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Leaving Early: A Primer

November 1, 2016


I am the person who leaves early. Before the event is over. Long before other people start thinking about leaving. I get a notion. I get itchy. I get bored. I get tired. I get, as my sister would say “cooked.”

If you need to leave early, here is my expert advice

Do not telegraph your moves. Be stealthy. Take a moment to map the escape route, carefully considering everything you need to do on your way out.

  • Spring suddenly into action, alerting as few people as possible. The longer you dilly-dally, the more “Oh, don’t go!” steam can build up. Speed is key.
  • Explain very little. “I’m sorry, I have to go,” is perfect. No one can come up with a counter-argument and you are left looking like an international person of mystery. Or maybe someone with irritable bowel syndrome. Who knows?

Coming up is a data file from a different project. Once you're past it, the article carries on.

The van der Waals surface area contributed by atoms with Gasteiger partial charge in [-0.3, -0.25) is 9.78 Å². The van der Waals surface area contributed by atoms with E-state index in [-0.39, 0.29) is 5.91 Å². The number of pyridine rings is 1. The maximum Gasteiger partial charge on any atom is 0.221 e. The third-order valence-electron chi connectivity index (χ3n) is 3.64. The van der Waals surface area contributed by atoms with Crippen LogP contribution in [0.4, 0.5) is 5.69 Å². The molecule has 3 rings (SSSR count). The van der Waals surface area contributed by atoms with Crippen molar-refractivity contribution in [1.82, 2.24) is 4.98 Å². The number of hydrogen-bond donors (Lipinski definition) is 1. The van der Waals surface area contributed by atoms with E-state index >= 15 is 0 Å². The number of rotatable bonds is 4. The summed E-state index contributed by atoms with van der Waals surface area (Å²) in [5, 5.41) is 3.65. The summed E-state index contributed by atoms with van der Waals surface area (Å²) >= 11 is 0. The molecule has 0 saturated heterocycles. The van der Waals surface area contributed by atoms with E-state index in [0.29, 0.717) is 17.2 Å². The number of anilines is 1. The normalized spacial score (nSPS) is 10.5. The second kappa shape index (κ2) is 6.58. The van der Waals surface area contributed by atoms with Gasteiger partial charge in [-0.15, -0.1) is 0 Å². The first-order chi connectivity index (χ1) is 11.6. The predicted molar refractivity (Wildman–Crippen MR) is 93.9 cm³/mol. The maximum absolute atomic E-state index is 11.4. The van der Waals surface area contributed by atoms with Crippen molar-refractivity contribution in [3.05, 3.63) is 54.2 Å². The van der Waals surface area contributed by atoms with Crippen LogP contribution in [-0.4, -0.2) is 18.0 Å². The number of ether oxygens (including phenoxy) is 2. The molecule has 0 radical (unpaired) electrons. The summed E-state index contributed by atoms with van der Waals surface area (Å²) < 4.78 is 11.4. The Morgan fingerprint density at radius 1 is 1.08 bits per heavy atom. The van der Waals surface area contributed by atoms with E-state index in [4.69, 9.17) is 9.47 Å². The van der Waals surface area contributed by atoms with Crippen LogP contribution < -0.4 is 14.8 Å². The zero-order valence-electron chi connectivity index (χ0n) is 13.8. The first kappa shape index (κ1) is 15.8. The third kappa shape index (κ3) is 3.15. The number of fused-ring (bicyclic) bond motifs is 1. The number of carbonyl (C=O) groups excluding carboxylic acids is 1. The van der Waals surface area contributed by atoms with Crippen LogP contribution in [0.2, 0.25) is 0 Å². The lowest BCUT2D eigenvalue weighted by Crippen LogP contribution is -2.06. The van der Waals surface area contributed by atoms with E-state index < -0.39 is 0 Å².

• Do not argue if someone tries to stop you. Keep moving swiftly and silently toward the exit. If someone asks “Why are you leaving?” just give a sad little shake of your head and say “I’m sorry.”
  • Do NOT be pulled into long goodbyes. If someone says “You must say goodbye to Uncle Kevin,” just say “Oh, please tell him goodbye for me. He’ll understand.”

That’s it. Swift, silent, mysterious. It may seem hard and awkward at first, but believe me, in 5 minutes, they will have forgotten you left, and you’ll be breathing free air. Good luck.

  1. November 1, 2016 23:05

    I ghost. I arrive after the first drink and leave as the third is starting. Everyone’s warm and happy and no one notices that I’ve left, they all think I’m chatting with someone else. Never say goodbye – then they know you’ve left early.

  2. cindymaddera permalink
    November 2, 2016 06:20

    I used to longingly look at the door when I was stuck in a science seminar that had gone on too long. Now, when the speaker goes over their allotted time, I quietly stand up and walk out the door. It feels so liberating!

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